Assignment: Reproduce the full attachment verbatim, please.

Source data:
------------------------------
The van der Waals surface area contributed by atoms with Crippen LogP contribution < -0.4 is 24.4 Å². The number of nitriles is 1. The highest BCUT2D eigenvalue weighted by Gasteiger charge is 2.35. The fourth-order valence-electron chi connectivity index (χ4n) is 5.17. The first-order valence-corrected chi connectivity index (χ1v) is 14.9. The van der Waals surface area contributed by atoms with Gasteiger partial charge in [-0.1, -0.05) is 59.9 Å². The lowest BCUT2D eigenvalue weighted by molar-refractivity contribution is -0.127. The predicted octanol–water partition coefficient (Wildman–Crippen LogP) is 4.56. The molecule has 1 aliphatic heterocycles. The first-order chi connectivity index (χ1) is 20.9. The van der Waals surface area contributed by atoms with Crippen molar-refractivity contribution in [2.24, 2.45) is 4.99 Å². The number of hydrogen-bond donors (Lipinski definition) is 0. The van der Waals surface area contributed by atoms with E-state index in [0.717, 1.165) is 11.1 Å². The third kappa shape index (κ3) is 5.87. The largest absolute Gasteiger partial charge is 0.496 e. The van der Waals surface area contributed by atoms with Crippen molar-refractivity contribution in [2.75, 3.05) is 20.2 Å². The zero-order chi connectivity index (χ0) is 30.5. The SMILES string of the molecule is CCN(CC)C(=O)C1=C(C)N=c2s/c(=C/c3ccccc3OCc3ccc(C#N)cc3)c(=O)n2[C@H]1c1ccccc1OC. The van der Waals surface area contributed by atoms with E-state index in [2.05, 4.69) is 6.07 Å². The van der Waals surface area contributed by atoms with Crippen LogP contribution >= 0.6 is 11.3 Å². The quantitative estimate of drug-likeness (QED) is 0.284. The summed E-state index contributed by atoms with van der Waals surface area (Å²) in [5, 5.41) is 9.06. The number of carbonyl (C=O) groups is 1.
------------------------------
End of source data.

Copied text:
The van der Waals surface area contributed by atoms with Crippen LogP contribution < -0.4 is 24.4 Å². The number of nitriles is 1. The highest BCUT2D eigenvalue weighted by Gasteiger charge is 2.35. The fourth-order valence-electron chi connectivity index (χ4n) is 5.17. The first-order valence-corrected chi connectivity index (χ1v) is 14.9. The van der Waals surface area contributed by atoms with Gasteiger partial charge in [-0.1, -0.05) is 59.9 Å². The lowest BCUT2D eigenvalue weighted by molar-refractivity contribution is -0.127. The predicted octanol–water partition coefficient (Wildman–Crippen LogP) is 4.56. The molecule has 1 aliphatic heterocycles. The first-order chi connectivity index (χ1) is 20.9. The van der Waals surface area contributed by atoms with Crippen molar-refractivity contribution in [2.24, 2.45) is 4.99 Å². The number of hydrogen-bond donors (Lipinski definition) is 0. The van der Waals surface area contributed by atoms with E-state index in [0.717, 1.165) is 11.1 Å². The third kappa shape index (κ3) is 5.87. The largest absolute Gasteiger partial charge is 0.496 e. The van der Waals surface area contributed by atoms with Crippen molar-refractivity contribution in [2.75, 3.05) is 20.2 Å². The zero-order chi connectivity index (χ0) is 30.5. The SMILES string of the molecule is CCN(CC)C(=O)C1=C(C)N=c2s/c(=C/c3ccccc3OCc3ccc(C#N)cc3)c(=O)n2[C@H]1c1ccccc1OC. The van der Waals surface area contributed by atoms with E-state index in [2.05, 4.69) is 6.07 Å². The van der Waals surface area contributed by atoms with Crippen LogP contribution >= 0.6 is 11.3 Å². The quantitative estimate of drug-likeness (QED) is 0.284. The summed E-state index contributed by atoms with van der Waals surface area (Å²) in [5, 5.41) is 9.06. The number of carbonyl (C=O) groups is 1.